There are 3 locations at which one can enjoy the Imperial High Tea for $28.80++, at Beach Road, Serangoon or at the 60th floor of UOB Plaza, overlooking the city skyline and towering skyscrapers. For such a prime location, you'd expect it to get snapped up during the weekends so we suggest making reservations. (Walk-ins are usually turned away, disappointed, due to lack of space!)
The interior has a lot of Chinese touches, such as bamboo and wooden stool inspired chairs. There is a lot of wood used for a warm, homey feel. The entire restaurant is spacious and large, with private guestrooms as well for private dinners and business meetings.
From this menu given, you can see that there will be 3 teas served (staggered, throughout the meal) as well as 9 other dishes.
Out of all 3 teas, I liked Long Jing
and Pu er
as it had a subtle fragrance to it that went down very smoothly. The Long Jing comes in a glass tea cup where you have to drink it by angling the lid (the tea leaves are in the cup) so that you won't drink the leaves in too.
The other 2 teas were served in tiny porcelain tea cups, which were dainty and really provided a nice touch to the whole feel of the high tea.
(Left) This is the fried osmanthus with water chestnut. To be honest, this was a bit strange for me because it tasted like the Chinese fried Nian Gao
. The sweetness and the texture was similar too, the only difference was that it had osmanthus (gui hua
) in it, and that provided a nice fragrance, albeit faint. I didn't really like this dish, it was a bit odd for me.
(Right) The sweet potato glutinous rice ball was served in a small spoon-like dish, in sweet soup. The ball wasn't sticky and starchy, it had a nice gluey texture to it and the taste of sweet potato was distinct. It's chewy, soft and I really liked how the sweet potato gave this substance instead of it being just another starchy rice ball. The sweetness of the 'tangshui' was also just right.
(Left) The steamed crystal dumpling with osmanthus really surprised me, the texture of it was soft and it looked like it might be gluey, but it held its shape. The inside was delicious -the dumpling was chockfull of vegetable with bursts of the refreshing scent of osmanthus. The skin of the dumpling wasn't sticky too.
(Right) The lotus root roll was a nice savoury snack -it had the crunch of the lotus root and yet the skin was really smooth. A nice contrast in flavours, this reminded me of a vegetarian chee cheong fun! (Couldnt really taste the osmanthus in this one, but it was still good)
(Left) Minced meat dumpling in chilli oil would have been good if not for the fact that there was so much garlic in the sauce! The chilli oil it was doused in provided a nice kick to the otherwise plain meat dumpling, but the bitterness as well as the sting of the garlic was a bit sharp for my liking. Maybe this could have been avoided by dipping the dumpling into lesser sauce.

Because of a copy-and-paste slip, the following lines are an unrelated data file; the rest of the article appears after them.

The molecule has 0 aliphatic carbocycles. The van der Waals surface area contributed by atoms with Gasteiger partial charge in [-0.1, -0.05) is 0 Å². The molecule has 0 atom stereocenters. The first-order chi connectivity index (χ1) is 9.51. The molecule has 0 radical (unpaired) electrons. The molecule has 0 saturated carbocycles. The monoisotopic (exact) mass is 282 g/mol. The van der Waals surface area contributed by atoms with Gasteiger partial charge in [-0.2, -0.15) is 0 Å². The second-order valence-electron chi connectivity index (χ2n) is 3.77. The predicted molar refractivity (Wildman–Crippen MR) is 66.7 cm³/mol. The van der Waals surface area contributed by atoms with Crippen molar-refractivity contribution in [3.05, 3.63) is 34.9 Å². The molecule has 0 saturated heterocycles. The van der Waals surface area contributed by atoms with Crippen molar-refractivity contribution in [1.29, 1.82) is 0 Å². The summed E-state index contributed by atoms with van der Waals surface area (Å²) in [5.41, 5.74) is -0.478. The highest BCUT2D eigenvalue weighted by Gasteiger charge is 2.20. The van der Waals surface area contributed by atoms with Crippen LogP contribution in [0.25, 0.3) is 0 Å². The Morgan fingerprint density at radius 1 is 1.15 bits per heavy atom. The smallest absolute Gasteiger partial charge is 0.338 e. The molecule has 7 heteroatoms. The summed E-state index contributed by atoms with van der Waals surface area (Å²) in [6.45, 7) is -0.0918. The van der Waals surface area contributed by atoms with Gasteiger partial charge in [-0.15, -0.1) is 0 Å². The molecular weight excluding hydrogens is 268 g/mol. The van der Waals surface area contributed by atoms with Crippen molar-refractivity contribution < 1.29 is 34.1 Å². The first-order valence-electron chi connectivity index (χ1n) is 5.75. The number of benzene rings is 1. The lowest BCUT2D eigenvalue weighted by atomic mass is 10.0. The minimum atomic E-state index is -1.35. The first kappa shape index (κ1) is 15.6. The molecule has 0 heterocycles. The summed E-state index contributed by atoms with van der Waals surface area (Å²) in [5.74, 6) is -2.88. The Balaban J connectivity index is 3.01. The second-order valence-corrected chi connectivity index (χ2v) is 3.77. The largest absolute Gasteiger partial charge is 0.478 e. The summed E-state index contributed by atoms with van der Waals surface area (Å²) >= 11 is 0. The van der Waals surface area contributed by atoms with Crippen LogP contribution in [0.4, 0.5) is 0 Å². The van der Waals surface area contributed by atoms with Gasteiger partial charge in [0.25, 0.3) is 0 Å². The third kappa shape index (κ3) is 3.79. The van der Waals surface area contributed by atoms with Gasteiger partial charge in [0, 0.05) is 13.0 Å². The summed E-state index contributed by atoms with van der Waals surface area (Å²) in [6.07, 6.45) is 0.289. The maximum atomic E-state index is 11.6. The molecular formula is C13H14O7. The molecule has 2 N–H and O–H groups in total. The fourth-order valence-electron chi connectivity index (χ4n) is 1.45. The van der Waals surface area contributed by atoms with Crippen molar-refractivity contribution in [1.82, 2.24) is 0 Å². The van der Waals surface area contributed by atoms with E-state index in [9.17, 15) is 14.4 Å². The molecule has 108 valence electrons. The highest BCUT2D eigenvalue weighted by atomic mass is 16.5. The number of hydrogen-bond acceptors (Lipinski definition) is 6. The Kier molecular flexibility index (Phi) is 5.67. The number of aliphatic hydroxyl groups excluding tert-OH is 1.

(Right) The noodle with onion oil was well cooked, it had a delicate flavour which was deliciously appetising. The noodles were springy and had a good, slightly chewy texture. My only gripe would be that this dish is REALLLY oily. The flavours however, were gearing for light,refreshing and subtle. This they succeeded.
(Left) The pea shoot dumpling had a slightly thicker skin, with a lesser translucent quality compared to the crystal dumpling. The taste however was satisfactory, the pea shoot still had some crunch, and this dumpling proved to be a good savoury snack. I would have liked it slightly more juicy though!
The homemade beancurd with wolfberry tasted like ordinary tau hway to me. Nevertheless, it wasn't too sweet and the texture of the beancurd is really silky smooth. When paired with wolfberries, it tasted surprisingly good! A small bowl is just nice for rounding off the high tea.
It was only after we had left and revisited our photos that we realised that they had left out the Deep Fried Chicken Puff ): The service is relatively good here, and they keep topping up the water for the teas. Service is also pretty efficient, and 2 dishes come out at one go, so it isn't a painful wait for every dish to be served. At $28.80++, I wouldnt say it's really worth it (don't get me wrong, the food is definitely decent), but it's worth the experience. Chinese high tea is more centred on having many small dishes similar to dim sum, lots of tea, good conversation and a mix of sweet and savoury.
If you wish to order ala carte, this can also be done, but we recommend just sticking to the given menu. After all, they have planned out a good variety/range of dishes ranging from fried, steamed and boiled/handmade.
Date of Visit: Aug 03, 2013
Spending per head: Approximately $32(Tea)Other Ratings: